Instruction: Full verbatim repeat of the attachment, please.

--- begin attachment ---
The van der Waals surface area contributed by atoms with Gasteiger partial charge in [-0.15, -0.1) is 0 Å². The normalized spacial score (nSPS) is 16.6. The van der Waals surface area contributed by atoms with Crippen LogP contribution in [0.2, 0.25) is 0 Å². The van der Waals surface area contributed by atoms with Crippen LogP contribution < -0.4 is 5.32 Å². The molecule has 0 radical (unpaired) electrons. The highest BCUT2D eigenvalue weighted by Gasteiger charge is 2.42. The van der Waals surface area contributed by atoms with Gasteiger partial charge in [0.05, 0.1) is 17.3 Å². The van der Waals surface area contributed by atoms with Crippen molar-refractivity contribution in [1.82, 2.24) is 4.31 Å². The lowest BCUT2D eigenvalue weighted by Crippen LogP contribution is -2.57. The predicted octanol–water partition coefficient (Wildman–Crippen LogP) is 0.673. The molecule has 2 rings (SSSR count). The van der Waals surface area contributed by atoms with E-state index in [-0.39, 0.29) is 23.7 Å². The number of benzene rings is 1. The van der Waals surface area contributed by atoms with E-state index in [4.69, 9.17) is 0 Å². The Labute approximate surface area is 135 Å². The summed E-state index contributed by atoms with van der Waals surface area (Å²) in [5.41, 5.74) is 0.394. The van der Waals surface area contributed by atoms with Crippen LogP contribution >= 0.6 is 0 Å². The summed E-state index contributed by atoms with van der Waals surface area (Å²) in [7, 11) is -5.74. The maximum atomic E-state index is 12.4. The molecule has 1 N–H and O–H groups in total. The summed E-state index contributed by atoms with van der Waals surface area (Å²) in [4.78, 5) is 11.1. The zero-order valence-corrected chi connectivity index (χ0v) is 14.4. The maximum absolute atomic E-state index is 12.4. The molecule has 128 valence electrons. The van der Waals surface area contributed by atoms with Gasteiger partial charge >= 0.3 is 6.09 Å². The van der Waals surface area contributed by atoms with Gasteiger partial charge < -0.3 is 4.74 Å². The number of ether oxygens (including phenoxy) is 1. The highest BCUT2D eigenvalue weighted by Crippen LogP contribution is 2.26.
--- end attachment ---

The van der Waals surface area contributed by atoms with Gasteiger partial charge in [-0.15, -0.1) is 0 Å². The normalized spacial score (nSPS) is 16.6. The van der Waals surface area contributed by atoms with Crippen LogP contribution in [0.2, 0.25) is 0 Å². The van der Waals surface area contributed by atoms with Crippen LogP contribution < -0.4 is 5.32 Å². The molecule has 0 radical (unpaired) electrons. The highest BCUT2D eigenvalue weighted by Gasteiger charge is 2.42. The van der Waals surface area contributed by atoms with Gasteiger partial charge in [0.05, 0.1) is 17.3 Å². The van der Waals surface area contributed by atoms with Crippen molar-refractivity contribution in [1.82, 2.24) is 4.31 Å². The lowest BCUT2D eigenvalue weighted by Crippen LogP contribution is -2.57. The predicted octanol–water partition coefficient (Wildman–Crippen LogP) is 0.673. The molecule has 2 rings (SSSR count). The van der Waals surface area contributed by atoms with E-state index in [-0.39, 0.29) is 23.7 Å². The number of benzene rings is 1. The van der Waals surface area contributed by atoms with E-state index in [4.69, 9.17) is 0 Å². The Labute approximate surface area is 135 Å². The summed E-state index contributed by atoms with van der Waals surface area (Å²) in [5.41, 5.74) is 0.394. The van der Waals surface area contributed by atoms with Crippen LogP contribution >= 0.6 is 0 Å². The summed E-state index contributed by atoms with van der Waals surface area (Å²) in [7, 11) is -5.74. The maximum atomic E-state index is 12.4. The molecule has 1 N–H and O–H groups in total. The summed E-state index contributed by atoms with van der Waals surface area (Å²) in [4.78, 5) is 11.1. The zero-order valence-corrected chi connectivity index (χ0v) is 14.4. The maximum absolute atomic E-state index is 12.4. The molecule has 128 valence electrons. The van der Waals surface area contributed by atoms with Gasteiger partial charge >= 0.3 is 6.09 Å². The van der Waals surface area contributed by atoms with Gasteiger partial charge < -0.3 is 4.74 Å². The number of ether oxygens (including phenoxy) is 1. The highest BCUT2D eigenvalue weighted by Crippen LogP contribution is 2.26.